UWM’s School of Education has been working with Milwaukee Public Schools (MPS) and Boys & Girls Clubs of Greater Milwaukee for ten years on the Milwaukee Community Literacy Program-SPARK (MCLP-SPARK) project. This program recruits tutors to work one-on-one with kindergarten to third-grade students in MPS elementary schools. The students commit to tutor kindergarten through 3rd grade students in 11 predominately low-income and minority elementary schools.
SOE’s Rob Longwell-Grice, senior adviser, and the staff in the Office of Student Services, helps to recruit the tutors, who are paid for their work. Currently, 90 tutors, primarily UWM students including many education majors, are working at selected schools.
Ruth Short, an associate professor of education specializing in early literacy helps train tutors and monitors the program.
Curtis Jones, senior scientist in the SOE’s office of Socially Responsible Evaluation in Education, and his colleagues are evaluating the impact of the tutoring.
The results so far are very positive. The first two-year evaluation of the program showed that students in the MCLP-SPARK program improved their reading skills significantly, compared to other students. Initial results for the second two-year cohort confirm that trend. A secondary benefit is that students, who were not education majors originally, have switched to education as a result of their work with SPARK. Education majors also find their SPARK experience helpful in classes.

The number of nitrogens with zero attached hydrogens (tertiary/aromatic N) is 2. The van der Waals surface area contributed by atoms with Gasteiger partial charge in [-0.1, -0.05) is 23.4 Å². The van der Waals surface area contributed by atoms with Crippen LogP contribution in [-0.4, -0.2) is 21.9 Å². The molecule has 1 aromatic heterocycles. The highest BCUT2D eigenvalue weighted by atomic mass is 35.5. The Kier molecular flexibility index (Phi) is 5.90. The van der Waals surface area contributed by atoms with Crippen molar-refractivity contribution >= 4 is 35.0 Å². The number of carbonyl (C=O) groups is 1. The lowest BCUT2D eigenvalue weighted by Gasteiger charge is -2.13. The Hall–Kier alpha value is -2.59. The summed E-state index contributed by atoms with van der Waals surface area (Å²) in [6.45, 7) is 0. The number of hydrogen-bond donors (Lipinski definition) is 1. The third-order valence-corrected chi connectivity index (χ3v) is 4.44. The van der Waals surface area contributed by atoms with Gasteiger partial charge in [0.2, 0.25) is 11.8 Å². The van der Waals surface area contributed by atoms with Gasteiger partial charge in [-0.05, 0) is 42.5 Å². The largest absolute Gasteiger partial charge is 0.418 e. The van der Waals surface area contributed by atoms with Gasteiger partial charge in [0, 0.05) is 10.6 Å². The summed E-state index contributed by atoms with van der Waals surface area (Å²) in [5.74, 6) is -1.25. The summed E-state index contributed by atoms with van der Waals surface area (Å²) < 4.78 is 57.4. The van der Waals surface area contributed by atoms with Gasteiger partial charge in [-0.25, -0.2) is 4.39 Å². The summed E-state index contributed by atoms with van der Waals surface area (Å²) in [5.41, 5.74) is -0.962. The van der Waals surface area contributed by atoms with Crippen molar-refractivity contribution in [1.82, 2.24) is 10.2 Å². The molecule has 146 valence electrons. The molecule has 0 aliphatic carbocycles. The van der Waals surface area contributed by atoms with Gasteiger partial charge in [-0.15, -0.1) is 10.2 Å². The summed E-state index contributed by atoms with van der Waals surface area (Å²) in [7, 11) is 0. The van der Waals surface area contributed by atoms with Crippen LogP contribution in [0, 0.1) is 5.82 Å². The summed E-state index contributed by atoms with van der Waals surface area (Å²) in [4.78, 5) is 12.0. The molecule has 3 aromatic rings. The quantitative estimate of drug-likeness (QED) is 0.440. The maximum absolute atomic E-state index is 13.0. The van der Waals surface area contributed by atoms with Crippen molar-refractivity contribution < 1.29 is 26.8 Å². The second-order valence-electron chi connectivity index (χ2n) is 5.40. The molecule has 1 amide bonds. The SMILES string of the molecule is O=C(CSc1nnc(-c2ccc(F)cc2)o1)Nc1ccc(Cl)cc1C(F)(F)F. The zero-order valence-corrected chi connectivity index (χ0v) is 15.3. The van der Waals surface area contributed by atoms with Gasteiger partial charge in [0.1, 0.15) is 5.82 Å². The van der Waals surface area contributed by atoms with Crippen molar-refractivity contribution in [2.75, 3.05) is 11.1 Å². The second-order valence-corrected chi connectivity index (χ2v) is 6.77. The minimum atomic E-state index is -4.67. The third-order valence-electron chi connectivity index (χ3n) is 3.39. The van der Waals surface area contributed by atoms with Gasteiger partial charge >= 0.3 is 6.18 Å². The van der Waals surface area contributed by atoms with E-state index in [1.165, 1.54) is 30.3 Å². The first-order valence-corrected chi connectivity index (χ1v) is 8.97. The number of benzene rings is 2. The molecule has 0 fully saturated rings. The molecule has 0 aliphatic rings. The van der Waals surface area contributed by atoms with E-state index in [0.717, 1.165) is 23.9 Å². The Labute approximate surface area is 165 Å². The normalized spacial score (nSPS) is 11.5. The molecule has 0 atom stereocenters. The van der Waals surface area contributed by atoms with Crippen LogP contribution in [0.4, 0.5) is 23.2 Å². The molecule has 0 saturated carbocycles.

“We truly love having UWM students as SPARK tutors,” says Pat Marcus, director of program development in early childhood education for Boys & Girls Clubs of Greater Milwaukee.
“SPARK is doing a great job of helping struggling readers in MPS,” says Longwell-Grice. Students are recruited and trained over the summer, and receive follow-up training during the year.
The project is funded through the Investing in Innovation (i3) fund, AmeriCorps and other sources.
The tutors work with a reading enrichment program that includes multicultural books and follows a set process, including an emphasis on vocabulary “cool words.”
Each school has a site manager, who is a licensed teacher, to supervise the tutors. . A parent partner also works with each student’s family to bridge the gap between home and school, and help parents incorporate more reading activities in their lives.
Through this partnership with Boys & Girls Clubs of Greater Milwaukee, UWM has provided tutoring for approximately 2,500 students.
Education majors also find their SPARK experience helpful in classes.
“I can tell you,” says Short, “that we have some really great tutors. I can always tell which of my students either were or are tutors in SPARK. They get such a wonderful experience and it really helps them do better in their coursework.”
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